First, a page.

Are you one of the many doctors applying for ST or CT interview in the near future? If so, you’ll be aware of the high rates of competition for securing your desired Specialty or Core Training post. In 2016, almost 16,000 doctors made applications for less that 9,000 ST1 and CT1 training posts in the UK. That’s around two applicants for every available position. Competition for ST3 and ST4 posts was similarly high. In a number of cases, there were more than 8 candidates per post. At the highest level, there were a remarkable 17 applicants for each Community Sexual and Reproductive Health vacancy. The specific ratios for each post are prone to change each year and are hard to predict. The desire of each candidate to be successful, however, is constant, year after year after year.
So who is the perfect interview candidate?
A good place to start is to consider what the interview panels are looking for. They seek to answer the following questions:
- Has you acquired the basis of knowledge, skill and experience required to successfully begin the training programme?
- Do you have a realistic, proactive and flexible approach to learning required to fulfill your potential?
- Are you genuinely motivated to take on this specific role and to complete the full journey?
Of course in the real world, perfection is non-existent. Here is a more realistic thought to hold onto. You have no control over the performance of other candidates and perfection is an impossibility.
The best prepared candidates are those who know what to expect and are able to present themselves at their very best.
How do I make sure I present myself at my best?
There is a touch of irony to realise that the ‘perfect’ candidate is well aware of their imperfections – and is proactively working them! Performing to the best of your abilities at interview is directly related to your preparation.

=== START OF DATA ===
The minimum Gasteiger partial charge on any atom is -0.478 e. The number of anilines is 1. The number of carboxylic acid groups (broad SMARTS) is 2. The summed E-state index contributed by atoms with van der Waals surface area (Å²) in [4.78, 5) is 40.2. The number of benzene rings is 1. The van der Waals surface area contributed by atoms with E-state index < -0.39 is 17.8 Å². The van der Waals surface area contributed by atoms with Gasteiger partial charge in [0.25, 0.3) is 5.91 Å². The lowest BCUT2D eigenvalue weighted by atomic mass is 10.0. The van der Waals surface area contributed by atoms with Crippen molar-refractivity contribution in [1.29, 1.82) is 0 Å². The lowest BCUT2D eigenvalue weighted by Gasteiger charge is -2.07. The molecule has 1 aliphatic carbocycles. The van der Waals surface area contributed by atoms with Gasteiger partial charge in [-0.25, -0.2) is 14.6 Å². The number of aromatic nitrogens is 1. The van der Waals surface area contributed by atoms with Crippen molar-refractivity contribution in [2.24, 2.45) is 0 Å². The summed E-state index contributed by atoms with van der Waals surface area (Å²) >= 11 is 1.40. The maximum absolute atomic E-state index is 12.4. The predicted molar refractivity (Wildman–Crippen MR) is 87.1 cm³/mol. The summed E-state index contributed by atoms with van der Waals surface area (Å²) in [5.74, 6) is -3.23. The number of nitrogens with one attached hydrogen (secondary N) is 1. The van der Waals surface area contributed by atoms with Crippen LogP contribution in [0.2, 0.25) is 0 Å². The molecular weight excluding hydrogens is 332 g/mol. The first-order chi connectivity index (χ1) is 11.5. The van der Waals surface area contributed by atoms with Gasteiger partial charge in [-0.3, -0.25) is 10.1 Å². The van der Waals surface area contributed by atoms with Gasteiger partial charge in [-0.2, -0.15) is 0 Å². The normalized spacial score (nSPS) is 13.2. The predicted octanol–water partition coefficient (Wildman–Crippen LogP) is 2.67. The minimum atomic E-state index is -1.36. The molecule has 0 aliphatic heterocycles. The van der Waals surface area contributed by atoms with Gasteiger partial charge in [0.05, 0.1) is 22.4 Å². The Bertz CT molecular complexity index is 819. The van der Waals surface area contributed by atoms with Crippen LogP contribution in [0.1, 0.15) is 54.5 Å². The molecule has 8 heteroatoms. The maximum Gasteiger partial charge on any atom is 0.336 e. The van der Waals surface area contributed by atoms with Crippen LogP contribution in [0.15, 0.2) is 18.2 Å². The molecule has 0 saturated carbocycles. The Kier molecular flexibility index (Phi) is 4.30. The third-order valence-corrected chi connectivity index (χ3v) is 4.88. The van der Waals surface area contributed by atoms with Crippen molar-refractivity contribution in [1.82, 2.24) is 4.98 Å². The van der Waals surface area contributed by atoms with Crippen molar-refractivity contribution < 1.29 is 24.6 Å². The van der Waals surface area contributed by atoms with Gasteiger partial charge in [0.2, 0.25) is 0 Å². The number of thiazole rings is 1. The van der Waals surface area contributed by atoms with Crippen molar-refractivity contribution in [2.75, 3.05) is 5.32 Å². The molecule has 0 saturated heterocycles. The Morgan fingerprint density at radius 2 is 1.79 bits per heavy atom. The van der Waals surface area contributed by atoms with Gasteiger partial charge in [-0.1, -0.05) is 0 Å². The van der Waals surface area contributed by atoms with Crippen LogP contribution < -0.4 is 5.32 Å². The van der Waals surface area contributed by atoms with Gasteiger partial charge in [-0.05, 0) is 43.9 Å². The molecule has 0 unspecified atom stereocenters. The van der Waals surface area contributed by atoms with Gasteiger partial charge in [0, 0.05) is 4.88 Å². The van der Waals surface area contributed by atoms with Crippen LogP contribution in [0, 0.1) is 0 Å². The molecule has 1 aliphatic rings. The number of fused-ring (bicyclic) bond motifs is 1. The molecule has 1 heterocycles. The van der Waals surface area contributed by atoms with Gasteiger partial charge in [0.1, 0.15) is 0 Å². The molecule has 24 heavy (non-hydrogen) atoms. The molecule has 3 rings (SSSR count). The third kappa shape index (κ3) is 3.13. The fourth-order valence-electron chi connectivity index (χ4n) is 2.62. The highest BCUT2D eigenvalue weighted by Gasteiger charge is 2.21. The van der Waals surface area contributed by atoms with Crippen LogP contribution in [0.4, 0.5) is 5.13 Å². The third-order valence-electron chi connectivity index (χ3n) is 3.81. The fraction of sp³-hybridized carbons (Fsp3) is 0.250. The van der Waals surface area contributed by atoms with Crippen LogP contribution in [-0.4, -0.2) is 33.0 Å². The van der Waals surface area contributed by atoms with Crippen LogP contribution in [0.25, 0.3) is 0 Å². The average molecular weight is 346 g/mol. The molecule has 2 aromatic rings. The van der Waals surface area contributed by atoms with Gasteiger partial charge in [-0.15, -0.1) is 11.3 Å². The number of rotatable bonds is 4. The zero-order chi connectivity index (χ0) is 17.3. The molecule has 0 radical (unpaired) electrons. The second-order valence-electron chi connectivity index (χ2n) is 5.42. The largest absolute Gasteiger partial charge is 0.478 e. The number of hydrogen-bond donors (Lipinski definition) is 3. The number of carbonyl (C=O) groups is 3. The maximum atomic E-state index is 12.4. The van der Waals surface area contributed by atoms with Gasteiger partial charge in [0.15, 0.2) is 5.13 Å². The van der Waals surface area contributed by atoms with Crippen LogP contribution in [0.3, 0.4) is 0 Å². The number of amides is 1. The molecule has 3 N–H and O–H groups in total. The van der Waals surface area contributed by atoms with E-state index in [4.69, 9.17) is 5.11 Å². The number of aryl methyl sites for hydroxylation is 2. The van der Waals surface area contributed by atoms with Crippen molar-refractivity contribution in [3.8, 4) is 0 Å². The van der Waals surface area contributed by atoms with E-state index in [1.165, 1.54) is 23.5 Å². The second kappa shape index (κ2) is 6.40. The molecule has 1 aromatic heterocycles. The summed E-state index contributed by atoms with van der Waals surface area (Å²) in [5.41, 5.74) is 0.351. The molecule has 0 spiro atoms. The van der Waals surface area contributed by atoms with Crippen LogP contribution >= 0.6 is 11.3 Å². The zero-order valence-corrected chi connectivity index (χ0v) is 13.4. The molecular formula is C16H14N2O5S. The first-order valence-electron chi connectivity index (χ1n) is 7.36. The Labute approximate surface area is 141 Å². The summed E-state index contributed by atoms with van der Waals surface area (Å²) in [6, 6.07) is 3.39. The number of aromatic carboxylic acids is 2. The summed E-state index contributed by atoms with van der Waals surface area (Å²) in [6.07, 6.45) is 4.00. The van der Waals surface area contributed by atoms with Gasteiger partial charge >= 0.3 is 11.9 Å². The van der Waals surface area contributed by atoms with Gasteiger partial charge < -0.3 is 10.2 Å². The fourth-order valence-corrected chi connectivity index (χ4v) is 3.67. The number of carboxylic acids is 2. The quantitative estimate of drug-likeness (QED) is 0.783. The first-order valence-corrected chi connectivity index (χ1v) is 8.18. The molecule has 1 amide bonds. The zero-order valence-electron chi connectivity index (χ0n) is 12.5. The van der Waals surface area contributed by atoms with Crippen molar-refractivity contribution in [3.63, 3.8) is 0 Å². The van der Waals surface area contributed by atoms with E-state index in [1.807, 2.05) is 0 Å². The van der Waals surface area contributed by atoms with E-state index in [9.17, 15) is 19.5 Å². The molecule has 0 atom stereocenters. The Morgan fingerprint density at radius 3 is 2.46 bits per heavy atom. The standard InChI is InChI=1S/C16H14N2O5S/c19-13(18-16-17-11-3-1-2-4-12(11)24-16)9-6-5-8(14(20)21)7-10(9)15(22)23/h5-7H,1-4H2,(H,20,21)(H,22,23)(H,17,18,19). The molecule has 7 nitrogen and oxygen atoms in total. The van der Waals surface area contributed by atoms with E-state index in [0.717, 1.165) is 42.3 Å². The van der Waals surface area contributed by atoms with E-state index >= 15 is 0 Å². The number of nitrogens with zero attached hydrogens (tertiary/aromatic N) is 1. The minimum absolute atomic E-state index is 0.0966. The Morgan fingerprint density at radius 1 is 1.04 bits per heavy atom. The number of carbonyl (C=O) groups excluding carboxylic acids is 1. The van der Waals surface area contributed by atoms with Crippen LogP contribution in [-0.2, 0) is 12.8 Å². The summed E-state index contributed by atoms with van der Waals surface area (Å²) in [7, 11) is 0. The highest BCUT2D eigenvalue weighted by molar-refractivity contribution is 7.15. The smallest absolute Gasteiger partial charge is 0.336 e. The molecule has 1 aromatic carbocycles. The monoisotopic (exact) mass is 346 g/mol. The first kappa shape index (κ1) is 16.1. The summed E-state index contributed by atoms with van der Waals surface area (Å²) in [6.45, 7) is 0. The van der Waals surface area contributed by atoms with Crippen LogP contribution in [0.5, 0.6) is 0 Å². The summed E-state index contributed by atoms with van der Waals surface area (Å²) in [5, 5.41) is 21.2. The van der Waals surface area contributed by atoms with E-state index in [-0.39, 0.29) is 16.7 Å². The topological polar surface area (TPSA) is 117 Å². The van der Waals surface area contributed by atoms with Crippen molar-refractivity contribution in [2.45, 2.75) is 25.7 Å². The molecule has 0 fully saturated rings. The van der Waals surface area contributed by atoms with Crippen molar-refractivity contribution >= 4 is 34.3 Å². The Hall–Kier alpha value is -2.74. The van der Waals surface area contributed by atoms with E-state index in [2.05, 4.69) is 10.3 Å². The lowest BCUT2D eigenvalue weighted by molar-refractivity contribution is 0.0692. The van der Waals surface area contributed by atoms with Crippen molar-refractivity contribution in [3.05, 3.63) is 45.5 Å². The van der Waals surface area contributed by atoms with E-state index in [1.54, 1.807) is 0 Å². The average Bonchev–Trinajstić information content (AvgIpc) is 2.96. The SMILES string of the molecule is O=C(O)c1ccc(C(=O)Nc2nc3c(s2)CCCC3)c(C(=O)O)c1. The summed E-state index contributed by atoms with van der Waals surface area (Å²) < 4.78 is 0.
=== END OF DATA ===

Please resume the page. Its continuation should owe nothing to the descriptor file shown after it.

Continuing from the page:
In many ways, you have been preparing for this moment for years. You have been increasing your knowledge, skills and experience on a daily basis throughout your student and foundation years. You may also have taken on different roles and made choices which have contributed to your development. It is essential, however, to set aside some time to reflect on your experiences, skills and opinions in order to know which you want to share with your interviewers. Practicing responding to interview questions and tasks in a structured manner helps you to both build confidence and become more concise in your communication. Ensuring you proactively research the format and purpose of the various interview stations improves your alignment to the interview panel’s interests.
With this in mind, we have fully re-developed and improved both the Oxford Medical ST & CT Medical Interview Guide and the ST & CT Medical Interview Course. We use structured and interactive processes to help you achieve success through:
- finding your own words and behaviours which will present you at your very best
- identifying and clarifying areas for your personal development
This is how you will optimise your chances of convincing your assessors that you are in fact the perfect candidate for them.
How are you preparing for your interview?
Stephen McGuire – Head of Development